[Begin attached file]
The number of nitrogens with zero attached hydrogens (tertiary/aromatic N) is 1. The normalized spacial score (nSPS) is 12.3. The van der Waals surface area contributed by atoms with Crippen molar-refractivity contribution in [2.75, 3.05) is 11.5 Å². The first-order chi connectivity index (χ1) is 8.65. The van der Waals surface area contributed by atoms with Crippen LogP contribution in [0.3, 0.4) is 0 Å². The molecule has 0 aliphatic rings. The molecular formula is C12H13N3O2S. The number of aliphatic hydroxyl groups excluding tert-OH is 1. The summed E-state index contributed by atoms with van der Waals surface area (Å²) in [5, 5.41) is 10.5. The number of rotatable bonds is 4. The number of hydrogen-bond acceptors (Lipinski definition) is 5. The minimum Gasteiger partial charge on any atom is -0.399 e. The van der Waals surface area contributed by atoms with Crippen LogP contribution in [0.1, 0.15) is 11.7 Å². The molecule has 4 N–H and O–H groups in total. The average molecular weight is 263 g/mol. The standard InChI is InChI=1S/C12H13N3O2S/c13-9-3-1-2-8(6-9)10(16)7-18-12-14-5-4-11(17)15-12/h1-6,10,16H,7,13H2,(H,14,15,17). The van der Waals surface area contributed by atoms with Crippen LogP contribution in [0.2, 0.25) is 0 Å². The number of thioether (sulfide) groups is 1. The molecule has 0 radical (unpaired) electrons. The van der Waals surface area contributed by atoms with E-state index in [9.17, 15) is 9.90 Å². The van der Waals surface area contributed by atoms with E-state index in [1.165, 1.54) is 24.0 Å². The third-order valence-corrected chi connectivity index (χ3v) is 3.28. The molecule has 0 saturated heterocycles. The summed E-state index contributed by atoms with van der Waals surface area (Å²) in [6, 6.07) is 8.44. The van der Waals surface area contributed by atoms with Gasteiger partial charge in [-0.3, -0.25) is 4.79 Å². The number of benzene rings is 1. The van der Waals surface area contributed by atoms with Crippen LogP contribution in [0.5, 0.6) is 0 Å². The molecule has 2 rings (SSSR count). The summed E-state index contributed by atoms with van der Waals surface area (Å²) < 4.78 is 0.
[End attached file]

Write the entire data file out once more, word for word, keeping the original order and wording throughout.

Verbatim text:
The number of nitrogens with zero attached hydrogens (tertiary/aromatic N) is 1. The normalized spacial score (nSPS) is 12.3. The van der Waals surface area contributed by atoms with Crippen molar-refractivity contribution in [2.75, 3.05) is 11.5 Å². The first-order chi connectivity index (χ1) is 8.65. The van der Waals surface area contributed by atoms with Crippen LogP contribution in [0.3, 0.4) is 0 Å². The molecule has 0 aliphatic rings. The molecular formula is C12H13N3O2S. The number of aliphatic hydroxyl groups excluding tert-OH is 1. The summed E-state index contributed by atoms with van der Waals surface area (Å²) in [5, 5.41) is 10.5. The number of rotatable bonds is 4. The number of hydrogen-bond acceptors (Lipinski definition) is 5. The minimum Gasteiger partial charge on any atom is -0.399 e. The van der Waals surface area contributed by atoms with Crippen LogP contribution in [0.1, 0.15) is 11.7 Å². The molecule has 4 N–H and O–H groups in total. The average molecular weight is 263 g/mol. The standard InChI is InChI=1S/C12H13N3O2S/c13-9-3-1-2-8(6-9)10(16)7-18-12-14-5-4-11(17)15-12/h1-6,10,16H,7,13H2,(H,14,15,17). The van der Waals surface area contributed by atoms with Crippen LogP contribution in [0.2, 0.25) is 0 Å². The number of thioether (sulfide) groups is 1. The molecule has 0 radical (unpaired) electrons. The van der Waals surface area contributed by atoms with E-state index in [9.17, 15) is 9.90 Å². The van der Waals surface area contributed by atoms with E-state index in [1.165, 1.54) is 24.0 Å². The third-order valence-corrected chi connectivity index (χ3v) is 3.28. The molecule has 0 saturated heterocycles. The summed E-state index contributed by atoms with van der Waals surface area (Å²) in [6, 6.07) is 8.44. The van der Waals surface area contributed by atoms with Gasteiger partial charge in [-0.3, -0.25) is 4.79 Å². The number of benzene rings is 1. The van der Waals surface area contributed by atoms with Crippen LogP contribution in [0.5, 0.6) is 0 Å². The molecule has 2 rings (SSSR count). The summed E-state index contributed by atoms with van der Waals surface area (Å²) < 4.78 is 0.